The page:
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Start the Healing

Friday, 6 November, 2020 - 2:16 pm

This has been a contentious week for the American public. No matter which candidate you support, there has been enough frustration to go around. The contentiousness has highlighted the ferociousness of the suspicion and disdain with which the sides regard each other. The accusations and attacks on the character and ideals of the other party have been elevated to a frenzied pitch.  

Take all of that into account. Reflect on how unworthy you think the other side is. Consider how wrong you believe them to be and the kind of destruction of our society that you envision coming from their approach to governance.

Now that you have really brought into sharp focus how deplorable and contemptible they are, consider the following moral dilemma. If you got word that G-d had a plan to rid the planet of the scourge of your opponents by bringing death upon them all, how would you react?  

We all share a forefather, Avraham, who was faced with this very dilemma. He was informed by G-d, that his neighbors to the east, the inhabitants of Sodom and Amorah, were being singled out for obliteration. These were the most deplorable people around. They were immoral on every level and by every definition. The legislated meanness into their laws. They outlawed helping others. They killed people at whim. The boundaries of morality within human intimate relationships were entirely eradicated by their society. They took pleasure in the pain of others. One might think that Avraham would throw a Sodom destruction watch party and dance a jig at the news.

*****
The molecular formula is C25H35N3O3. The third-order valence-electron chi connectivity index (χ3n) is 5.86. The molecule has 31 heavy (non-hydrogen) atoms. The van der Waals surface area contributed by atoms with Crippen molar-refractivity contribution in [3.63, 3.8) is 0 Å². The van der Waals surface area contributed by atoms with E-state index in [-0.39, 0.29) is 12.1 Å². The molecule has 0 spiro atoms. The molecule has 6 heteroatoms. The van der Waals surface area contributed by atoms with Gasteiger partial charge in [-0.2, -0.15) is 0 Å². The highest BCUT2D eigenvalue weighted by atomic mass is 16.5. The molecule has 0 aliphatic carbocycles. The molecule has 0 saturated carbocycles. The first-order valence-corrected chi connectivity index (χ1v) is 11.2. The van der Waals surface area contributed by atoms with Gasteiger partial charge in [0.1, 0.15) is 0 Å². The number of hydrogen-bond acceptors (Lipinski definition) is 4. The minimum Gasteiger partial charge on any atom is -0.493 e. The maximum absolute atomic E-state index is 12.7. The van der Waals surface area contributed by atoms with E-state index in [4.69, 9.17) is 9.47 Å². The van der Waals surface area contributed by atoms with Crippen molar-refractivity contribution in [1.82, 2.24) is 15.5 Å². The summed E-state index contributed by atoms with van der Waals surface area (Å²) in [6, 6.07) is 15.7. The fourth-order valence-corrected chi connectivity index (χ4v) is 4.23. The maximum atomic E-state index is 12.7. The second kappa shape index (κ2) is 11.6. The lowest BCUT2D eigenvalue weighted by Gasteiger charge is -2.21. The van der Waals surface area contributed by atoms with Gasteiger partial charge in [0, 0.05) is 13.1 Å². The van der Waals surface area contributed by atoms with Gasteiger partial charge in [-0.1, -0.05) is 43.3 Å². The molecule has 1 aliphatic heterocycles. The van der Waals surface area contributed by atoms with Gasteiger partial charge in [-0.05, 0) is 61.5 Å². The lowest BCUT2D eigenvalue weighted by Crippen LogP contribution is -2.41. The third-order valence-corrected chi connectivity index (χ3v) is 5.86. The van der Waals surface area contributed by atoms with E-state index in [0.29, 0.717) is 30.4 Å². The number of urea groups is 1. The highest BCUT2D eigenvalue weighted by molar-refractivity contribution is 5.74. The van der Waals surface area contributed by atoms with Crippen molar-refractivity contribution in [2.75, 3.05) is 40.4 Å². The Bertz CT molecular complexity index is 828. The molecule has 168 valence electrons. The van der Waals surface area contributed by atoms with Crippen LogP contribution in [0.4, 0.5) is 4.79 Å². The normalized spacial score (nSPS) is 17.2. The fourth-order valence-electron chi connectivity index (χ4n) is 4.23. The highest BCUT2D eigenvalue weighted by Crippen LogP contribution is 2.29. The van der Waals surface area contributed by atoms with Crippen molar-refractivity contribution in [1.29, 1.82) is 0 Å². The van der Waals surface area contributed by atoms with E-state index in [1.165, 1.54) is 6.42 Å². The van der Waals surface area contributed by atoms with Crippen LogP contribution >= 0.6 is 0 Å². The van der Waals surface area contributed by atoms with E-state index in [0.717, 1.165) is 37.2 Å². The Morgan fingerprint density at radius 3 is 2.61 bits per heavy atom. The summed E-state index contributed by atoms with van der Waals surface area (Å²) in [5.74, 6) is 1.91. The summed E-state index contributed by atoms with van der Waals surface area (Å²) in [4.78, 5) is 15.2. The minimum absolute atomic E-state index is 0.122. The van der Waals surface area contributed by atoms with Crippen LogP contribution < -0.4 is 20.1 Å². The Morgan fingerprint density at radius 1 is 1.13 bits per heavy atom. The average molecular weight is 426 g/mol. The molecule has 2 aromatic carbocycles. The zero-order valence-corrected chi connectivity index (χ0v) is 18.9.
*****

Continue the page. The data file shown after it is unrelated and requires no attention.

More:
Instead, he put his credibility with G-d on the line, to challenge G-d on the decision to destroy those people. He begged and pleaded with G-d to save them. Ultimately the judgement of the True Judge prevailed and they were destroyed. But Avraham goes down in history of the one who was willing to stand up and express concern even for people that were most contemptible by all standards.

Let’s be honest with ourselves. No matter what we think of the other side, they don’t sink anywhere close to the depths of depravity that was Sodom. Let’s emulate our father Avraham. Take the opportunity to reach out in true friendship to someone from the other side. Express empathy with their way of thinking even while disagreeing with them. We cannot wait for the people at the top of the ideology camps to do this for us. While that would be nice, it is unlikely. But for us regular rank and file folks, let’s begin a grass roots movement of caring for each other even when we don’t think much of the other person’s ideals. If each of us made this move, you would shocked how quickly the fissures in our society can begin to heal in a meaningful way.

Shabbat Shalom
Rabbi Mendel Rivkin

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